Women leaders

Many of the best leaders I know are women. At all levels within my company and when dealing with other companies, I find that women leaders are doing great things.

I have begun really relying on several female leaders within my company, to help me in all sorts of ways. Sometimes for the simple act of having someone to talk to, bounce ideas off of, blow off some corporate politics steam. I think we call that “mentoring” but maybe we need to change the name to “womentoring” – ok maybe not. Anyway, I have always been a proponent of advancing women as leaders and have spent a decent amount of time developing women that work for me or others looking for some guidance or advice. But this is the first time I consciously remember leveraging female leaders for my own benefit in such a holistic way.

Of course, I’m cherry picking slightly, as I’m currently able to “selectively” work with those leaders I think can have the biggest impact. It’s not always like that, so I certainly recognize there are bad female leaders, just like there are bad men leaders. It’s like the old story where you know a minority group has “made it” when they can be fired from a job just like a white male. But I’ve noticed a few things – nothing groundbreaking if you follow the literature on this subject – that are meaningful to me that these women bring to the table:

  • Reliability. My mentors are very good at doing what they say; sticking to agreements we had, not getting swayed by the mood of others or who they talked to last. And if something does need to change, I more often hear it from them directly and quickly than from my male counterparts; where I often hear third hand and when I ask I get something like, “Oh yeah, sorry about that, we just couldn’t do it the way we thought so we went a different direction.”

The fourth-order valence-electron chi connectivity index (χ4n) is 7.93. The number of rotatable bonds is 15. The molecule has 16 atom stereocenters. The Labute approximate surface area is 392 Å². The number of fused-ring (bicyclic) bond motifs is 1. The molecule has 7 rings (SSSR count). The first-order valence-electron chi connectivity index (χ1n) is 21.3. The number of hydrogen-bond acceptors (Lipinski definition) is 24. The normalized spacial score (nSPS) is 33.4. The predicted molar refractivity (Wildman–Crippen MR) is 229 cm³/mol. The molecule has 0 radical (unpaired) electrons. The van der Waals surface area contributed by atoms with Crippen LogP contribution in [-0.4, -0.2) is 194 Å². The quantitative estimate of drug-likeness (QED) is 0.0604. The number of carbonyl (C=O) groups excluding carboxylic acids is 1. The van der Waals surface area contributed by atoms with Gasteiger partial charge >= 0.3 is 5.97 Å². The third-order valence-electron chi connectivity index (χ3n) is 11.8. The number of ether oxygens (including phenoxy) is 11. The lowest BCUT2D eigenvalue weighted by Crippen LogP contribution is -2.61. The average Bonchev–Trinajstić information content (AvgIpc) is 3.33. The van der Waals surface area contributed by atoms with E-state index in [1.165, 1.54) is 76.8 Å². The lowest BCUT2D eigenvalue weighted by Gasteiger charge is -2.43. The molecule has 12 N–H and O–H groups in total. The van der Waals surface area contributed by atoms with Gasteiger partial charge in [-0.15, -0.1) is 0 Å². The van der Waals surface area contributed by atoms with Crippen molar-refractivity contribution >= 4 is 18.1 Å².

• Empathy. The conversations I have with these leaders often have a more 360 degree view of the situation. We think through and talk through the impacts of our work on more stakeholders than when it’s just the guys figuring it out. This leads to more “win-win” decisions and better plans to actually implement our ideas.
  • Honesty. The women around me give me great feedback. They are not afraid to tell me what I can do to be better, or when I really do a good job. They build trust through the first two items above, and leverage it for what it’s good at, helping others.

Given my earlier statement that I’ve been interested in promoting women leadership, but just realized the power of it, now I’m motivated to get even more engaged. I am lucky that our company (and me) recognizes the need to develop women leaders (we have many of them, host an annual women’s leadership conference, and ensure our policies and practices allow for women to succeed). But there is always more to do, and I am seeing the benefits of involving myself more with women leaders.

A big salute to women leaders, you have a lot of advocates and if we haven’t said it enough, then “thank you” for all you do.


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